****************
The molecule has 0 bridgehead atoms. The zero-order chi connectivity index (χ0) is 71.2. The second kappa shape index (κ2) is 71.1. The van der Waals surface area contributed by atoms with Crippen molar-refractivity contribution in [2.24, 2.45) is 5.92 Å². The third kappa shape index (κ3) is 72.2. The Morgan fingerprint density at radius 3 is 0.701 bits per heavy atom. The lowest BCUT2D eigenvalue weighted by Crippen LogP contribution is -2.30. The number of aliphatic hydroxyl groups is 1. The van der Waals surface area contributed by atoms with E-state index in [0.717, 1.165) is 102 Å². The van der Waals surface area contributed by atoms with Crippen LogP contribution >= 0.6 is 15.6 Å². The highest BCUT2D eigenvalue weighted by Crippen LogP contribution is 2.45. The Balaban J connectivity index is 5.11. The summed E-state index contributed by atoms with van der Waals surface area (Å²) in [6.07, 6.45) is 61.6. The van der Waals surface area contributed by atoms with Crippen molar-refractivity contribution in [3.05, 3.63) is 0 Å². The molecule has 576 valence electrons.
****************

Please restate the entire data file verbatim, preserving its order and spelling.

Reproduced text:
The molecule has 0 bridgehead atoms. The zero-order chi connectivity index (χ0) is 71.2. The second kappa shape index (κ2) is 71.1. The van der Waals surface area contributed by atoms with Crippen molar-refractivity contribution in [2.24, 2.45) is 5.92 Å². The third kappa shape index (κ3) is 72.2. The Morgan fingerprint density at radius 3 is 0.701 bits per heavy atom. The lowest BCUT2D eigenvalue weighted by Crippen LogP contribution is -2.30. The number of aliphatic hydroxyl groups is 1. The van der Waals surface area contributed by atoms with E-state index in [0.717, 1.165) is 102 Å². The van der Waals surface area contributed by atoms with Crippen LogP contribution >= 0.6 is 15.6 Å². The highest BCUT2D eigenvalue weighted by Crippen LogP contribution is 2.45. The Balaban J connectivity index is 5.11. The summed E-state index contributed by atoms with van der Waals surface area (Å²) in [6.07, 6.45) is 61.6. The van der Waals surface area contributed by atoms with Crippen molar-refractivity contribution in [3.05, 3.63) is 0 Å². The molecule has 576 valence electrons.